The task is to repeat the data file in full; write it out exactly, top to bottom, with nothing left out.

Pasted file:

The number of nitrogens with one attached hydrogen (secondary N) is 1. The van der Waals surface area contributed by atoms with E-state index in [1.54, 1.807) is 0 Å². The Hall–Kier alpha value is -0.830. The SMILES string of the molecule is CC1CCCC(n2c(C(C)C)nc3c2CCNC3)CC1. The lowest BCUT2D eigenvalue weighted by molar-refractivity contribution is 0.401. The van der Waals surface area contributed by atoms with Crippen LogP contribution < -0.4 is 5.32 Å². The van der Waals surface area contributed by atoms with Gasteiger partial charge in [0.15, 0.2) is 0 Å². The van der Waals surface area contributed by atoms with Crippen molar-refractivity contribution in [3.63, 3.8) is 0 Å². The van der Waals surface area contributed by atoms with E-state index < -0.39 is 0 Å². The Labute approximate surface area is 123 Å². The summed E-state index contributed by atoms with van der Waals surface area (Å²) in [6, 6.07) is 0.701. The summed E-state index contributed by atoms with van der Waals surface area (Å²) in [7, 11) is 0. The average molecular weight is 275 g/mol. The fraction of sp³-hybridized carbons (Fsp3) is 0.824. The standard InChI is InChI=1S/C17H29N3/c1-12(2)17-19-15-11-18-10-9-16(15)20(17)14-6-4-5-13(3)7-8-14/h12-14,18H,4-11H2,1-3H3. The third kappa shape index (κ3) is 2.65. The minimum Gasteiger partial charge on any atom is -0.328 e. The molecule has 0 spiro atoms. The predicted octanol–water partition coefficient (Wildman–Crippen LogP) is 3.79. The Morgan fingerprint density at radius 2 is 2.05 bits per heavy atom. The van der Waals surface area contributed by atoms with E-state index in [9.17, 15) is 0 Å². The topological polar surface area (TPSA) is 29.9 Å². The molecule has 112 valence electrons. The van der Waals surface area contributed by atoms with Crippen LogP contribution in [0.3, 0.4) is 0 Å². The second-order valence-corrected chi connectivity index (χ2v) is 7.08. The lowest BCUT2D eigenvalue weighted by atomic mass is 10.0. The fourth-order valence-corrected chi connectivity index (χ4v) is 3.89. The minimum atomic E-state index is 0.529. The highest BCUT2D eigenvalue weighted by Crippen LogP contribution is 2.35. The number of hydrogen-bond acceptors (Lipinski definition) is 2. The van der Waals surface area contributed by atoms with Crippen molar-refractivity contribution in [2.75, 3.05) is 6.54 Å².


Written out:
The number of nitrogens with one attached hydrogen (secondary N) is 1. The van der Waals surface area contributed by atoms with E-state index in [1.54, 1.807) is 0 Å². The Hall–Kier alpha value is -0.830. The SMILES string of the molecule is CC1CCCC(n2c(C(C)C)nc3c2CCNC3)CC1. The lowest BCUT2D eigenvalue weighted by molar-refractivity contribution is 0.401. The van der Waals surface area contributed by atoms with Crippen LogP contribution < -0.4 is 5.32 Å². The van der Waals surface area contributed by atoms with Gasteiger partial charge in [0.15, 0.2) is 0 Å². The van der Waals surface area contributed by atoms with Crippen molar-refractivity contribution in [3.63, 3.8) is 0 Å². The van der Waals surface area contributed by atoms with E-state index < -0.39 is 0 Å². The Labute approximate surface area is 123 Å². The summed E-state index contributed by atoms with van der Waals surface area (Å²) in [6, 6.07) is 0.701. The summed E-state index contributed by atoms with van der Waals surface area (Å²) in [7, 11) is 0. The average molecular weight is 275 g/mol. The fraction of sp³-hybridized carbons (Fsp3) is 0.824. The standard InChI is InChI=1S/C17H29N3/c1-12(2)17-19-15-11-18-10-9-16(15)20(17)14-6-4-5-13(3)7-8-14/h12-14,18H,4-11H2,1-3H3. The third kappa shape index (κ3) is 2.65. The minimum Gasteiger partial charge on any atom is -0.328 e. The molecule has 0 spiro atoms. The predicted octanol–water partition coefficient (Wildman–Crippen LogP) is 3.79. The Morgan fingerprint density at radius 2 is 2.05 bits per heavy atom. The van der Waals surface area contributed by atoms with E-state index in [9.17, 15) is 0 Å². The topological polar surface area (TPSA) is 29.9 Å². The molecule has 112 valence electrons. The van der Waals surface area contributed by atoms with Crippen LogP contribution in [0.3, 0.4) is 0 Å². The second-order valence-corrected chi connectivity index (χ2v) is 7.08. The lowest BCUT2D eigenvalue weighted by atomic mass is 10.0. The fourth-order valence-corrected chi connectivity index (χ4v) is 3.89. The minimum atomic E-state index is 0.529. The highest BCUT2D eigenvalue weighted by Crippen LogP contribution is 2.35. The number of hydrogen-bond acceptors (Lipinski definition) is 2. The van der Waals surface area contributed by atoms with Crippen molar-refractivity contribution in [2.75, 3.05) is 6.54 Å².